Latest Personal Savings Rate - Despair or Not?

Latest Personal Savings Rate - 3.9%. Does this point to consumer erosion, or is the consumer still strong?

The personal savings rate for US consumers has dropped to its lowest level in 2023, according to the latest data released by the St. Louis Fed. While the 3.9% savings rate is above levels we saw in 2022, it could point to erosion of consumer health amongst an environment of sustained inflation, rising interest rates, and growing total consumer debt levels. 

USA consumer debt level 3.9% August 2023

For context, the last full calendar year before the pandemic in 2019 this savings rate was 7.2%. Pulling further back the 10 years from 2010-2019 the rate was also 7.2%

The personal savings rate is calculated as the ratio of personal savings to disposable personal income. It is a measure of how much money consumers are saving relative to their income. A higher savings rate indicates that consumers are saving more money, which can be a sign of a healthy economy.

Clearly, the US consumer has not fully recovered from the pandemic shock of 2020, and subsequent collateral and not-directly-related events in 2021, 2022, and 2023. This concerns economists around the world. The latest perspectives point to potential future problems: reduced consumer spending, higher debt levels, rising bankruptcies.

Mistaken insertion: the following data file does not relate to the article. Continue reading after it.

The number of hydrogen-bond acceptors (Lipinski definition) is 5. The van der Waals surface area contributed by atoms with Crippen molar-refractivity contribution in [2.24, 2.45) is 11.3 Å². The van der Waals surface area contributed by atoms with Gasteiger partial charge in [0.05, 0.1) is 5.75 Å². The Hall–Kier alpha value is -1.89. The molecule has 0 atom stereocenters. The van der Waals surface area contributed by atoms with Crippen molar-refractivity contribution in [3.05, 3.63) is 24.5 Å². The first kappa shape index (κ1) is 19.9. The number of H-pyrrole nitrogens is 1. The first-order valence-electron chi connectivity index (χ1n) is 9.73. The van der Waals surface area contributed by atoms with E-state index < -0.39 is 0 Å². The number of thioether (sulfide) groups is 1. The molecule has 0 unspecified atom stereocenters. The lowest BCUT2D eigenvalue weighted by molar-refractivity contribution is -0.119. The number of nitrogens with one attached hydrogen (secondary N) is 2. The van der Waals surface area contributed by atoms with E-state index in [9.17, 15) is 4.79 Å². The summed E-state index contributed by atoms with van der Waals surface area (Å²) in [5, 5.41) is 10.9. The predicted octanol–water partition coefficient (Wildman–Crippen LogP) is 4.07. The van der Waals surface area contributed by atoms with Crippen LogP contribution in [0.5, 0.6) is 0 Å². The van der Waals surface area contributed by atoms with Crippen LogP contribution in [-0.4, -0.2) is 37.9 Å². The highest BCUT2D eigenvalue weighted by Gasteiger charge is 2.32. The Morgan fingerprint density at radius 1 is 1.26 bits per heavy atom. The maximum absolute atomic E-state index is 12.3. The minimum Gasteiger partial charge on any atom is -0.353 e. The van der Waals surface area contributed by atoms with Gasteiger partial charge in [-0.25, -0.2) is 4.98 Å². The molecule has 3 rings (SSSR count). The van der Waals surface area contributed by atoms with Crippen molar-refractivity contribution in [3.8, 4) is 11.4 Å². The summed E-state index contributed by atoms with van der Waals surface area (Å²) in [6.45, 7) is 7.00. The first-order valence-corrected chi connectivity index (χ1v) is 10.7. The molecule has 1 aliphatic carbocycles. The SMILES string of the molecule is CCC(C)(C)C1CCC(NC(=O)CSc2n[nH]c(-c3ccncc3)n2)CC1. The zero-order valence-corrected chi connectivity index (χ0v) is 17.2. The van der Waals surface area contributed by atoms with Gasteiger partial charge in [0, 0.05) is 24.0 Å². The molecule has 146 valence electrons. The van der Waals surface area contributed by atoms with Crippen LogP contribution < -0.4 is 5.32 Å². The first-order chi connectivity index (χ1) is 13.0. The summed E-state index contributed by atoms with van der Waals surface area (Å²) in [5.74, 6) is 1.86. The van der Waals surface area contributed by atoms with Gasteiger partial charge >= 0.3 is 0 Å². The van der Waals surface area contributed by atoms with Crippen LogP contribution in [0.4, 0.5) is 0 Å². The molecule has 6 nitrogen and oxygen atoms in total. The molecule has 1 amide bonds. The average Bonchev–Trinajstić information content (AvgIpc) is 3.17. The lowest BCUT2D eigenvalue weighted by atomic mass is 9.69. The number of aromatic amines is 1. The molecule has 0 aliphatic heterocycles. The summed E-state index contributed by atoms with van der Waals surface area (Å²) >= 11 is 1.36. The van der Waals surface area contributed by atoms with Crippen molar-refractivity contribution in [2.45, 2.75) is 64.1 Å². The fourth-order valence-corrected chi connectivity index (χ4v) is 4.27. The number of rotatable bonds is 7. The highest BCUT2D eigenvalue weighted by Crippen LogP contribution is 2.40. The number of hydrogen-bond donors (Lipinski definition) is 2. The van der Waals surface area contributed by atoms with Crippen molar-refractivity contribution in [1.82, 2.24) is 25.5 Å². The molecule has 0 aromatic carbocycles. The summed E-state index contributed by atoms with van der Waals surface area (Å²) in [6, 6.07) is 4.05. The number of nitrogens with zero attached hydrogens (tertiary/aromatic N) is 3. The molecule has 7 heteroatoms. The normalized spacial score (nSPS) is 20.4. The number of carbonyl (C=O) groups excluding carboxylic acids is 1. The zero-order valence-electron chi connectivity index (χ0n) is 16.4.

There is an argument to be made that the US consumer is in a historically healthy state, especially coming out of a recent recession. US real estate equity values are at a historically high level, as written by Conor Sen. He points out: 

  • Household net worth is near a record high, driven by the surge in home values during the pandemic.
  • Consumers are feeling confident about their home equity, even if they are not using it to tap for cash.
  • Lower-income consumer spending has remained strong, with retailer same-store sales up for companies whose stores tend to be in lower-income communities.
  • The labor market is still strong, with wage growth above pre-pandemic levels.

This bolsters the argument that worries about the health of the consumer are premature and that economic growth is likely to remain resilient, even if it slows from its torrid third-quarter pace.

So there may be a bullish path forward for the American consumer and the US economy. 

Stew Langille